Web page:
"I, well... I found it." He was terrified, certainly, but that wasn't the reason for such a vague response. Whatever this thing was, it had taken interest in him and that damned spell book, which had now proven itself to be the genuine article. Giving the coyote spectre an edge by feeding it all the knowledge it craved did not bode well with the young man it was inquiring to. Still, if they were having an exchange of information...
"What are you? Did I.. summon you here?"
Posted October 20th
by Pierce Almswell
The specter scoffed. "You found it?" Its solid-green eyes blinked slowly, and then looked the human up and down. "That's a disappointing story."
When Pierce asked the coyote what it was, and whether it had been summoned, the entity tilted its head to one side. It let a silence form between them before replying, "Let's just say you found me." The words lingered in the air for a moment, a breeze tousling the spirit's thinning coat of fur. "Though I suspect you were looking for someone else." The creature turned its gaze toward the names on the gravestones with a subtle nod in their direction.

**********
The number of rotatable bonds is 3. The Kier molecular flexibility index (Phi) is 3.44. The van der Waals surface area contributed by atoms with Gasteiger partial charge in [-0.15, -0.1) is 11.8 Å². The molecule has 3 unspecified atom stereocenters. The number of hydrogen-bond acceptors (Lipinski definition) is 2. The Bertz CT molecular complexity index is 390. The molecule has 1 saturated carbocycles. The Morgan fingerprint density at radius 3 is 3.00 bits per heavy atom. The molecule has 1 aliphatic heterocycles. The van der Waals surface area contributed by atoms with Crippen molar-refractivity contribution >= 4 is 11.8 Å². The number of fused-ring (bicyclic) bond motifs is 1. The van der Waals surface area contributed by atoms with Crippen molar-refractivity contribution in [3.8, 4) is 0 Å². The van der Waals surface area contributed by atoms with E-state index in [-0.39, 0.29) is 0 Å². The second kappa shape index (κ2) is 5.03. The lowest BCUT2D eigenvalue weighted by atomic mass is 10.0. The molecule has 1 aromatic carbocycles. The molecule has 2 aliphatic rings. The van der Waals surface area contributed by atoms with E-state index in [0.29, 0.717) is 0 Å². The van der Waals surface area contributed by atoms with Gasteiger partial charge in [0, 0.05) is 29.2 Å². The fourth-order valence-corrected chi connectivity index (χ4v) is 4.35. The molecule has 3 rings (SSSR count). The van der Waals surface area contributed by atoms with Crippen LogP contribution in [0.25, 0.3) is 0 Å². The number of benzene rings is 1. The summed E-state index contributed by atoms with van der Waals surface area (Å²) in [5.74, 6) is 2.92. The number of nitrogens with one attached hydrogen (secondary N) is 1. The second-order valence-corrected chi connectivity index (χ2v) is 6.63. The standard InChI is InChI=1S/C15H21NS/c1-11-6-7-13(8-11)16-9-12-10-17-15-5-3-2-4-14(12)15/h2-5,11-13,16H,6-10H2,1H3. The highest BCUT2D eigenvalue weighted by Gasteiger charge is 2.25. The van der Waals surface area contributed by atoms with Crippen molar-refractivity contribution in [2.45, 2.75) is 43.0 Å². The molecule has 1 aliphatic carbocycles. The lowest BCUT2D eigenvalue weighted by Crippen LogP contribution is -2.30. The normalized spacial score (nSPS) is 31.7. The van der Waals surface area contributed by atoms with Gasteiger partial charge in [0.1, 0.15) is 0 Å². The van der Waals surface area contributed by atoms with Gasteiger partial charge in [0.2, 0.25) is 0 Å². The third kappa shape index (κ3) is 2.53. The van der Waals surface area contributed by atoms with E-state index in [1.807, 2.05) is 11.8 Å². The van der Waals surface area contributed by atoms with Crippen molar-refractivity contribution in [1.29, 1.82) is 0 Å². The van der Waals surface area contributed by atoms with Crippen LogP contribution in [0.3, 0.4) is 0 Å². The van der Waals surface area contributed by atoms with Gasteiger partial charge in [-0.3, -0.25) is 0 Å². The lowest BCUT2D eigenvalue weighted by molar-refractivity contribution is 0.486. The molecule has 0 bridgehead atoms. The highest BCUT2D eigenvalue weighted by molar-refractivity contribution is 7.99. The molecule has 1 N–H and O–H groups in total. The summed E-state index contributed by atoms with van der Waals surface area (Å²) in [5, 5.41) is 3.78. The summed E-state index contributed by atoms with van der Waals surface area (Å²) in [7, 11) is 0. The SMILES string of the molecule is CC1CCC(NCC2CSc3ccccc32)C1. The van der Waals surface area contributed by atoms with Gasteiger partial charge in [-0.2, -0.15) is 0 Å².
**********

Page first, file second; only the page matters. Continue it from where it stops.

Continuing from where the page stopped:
Turning back to the human, Cellarium cracked another toothy grin. "I knew them, once. Though it's been an awful while."
A wispy tail stroked the grass with a rhythmic swish. "But don't worry, boy," the specter said. "We're allies, as far as I'm concerned. You can have my name, if you tell me yours." Its eyes moved back towards the closed grimoire. "That book can tell you the power of a name, I'm sure."
Posted October 22nd
Pierce most likely would have blushed, had the color not still been drained from his face. Somehow, the fact that a spirit manifested itself only to ridicule him for such a shoddy 'start to power' felt worse than accidentally invoking it to begin with. He supposed selling his soul to the Devil or retrieving the magical tome from a viking zombie-filled crypt would have been a more captivating tale.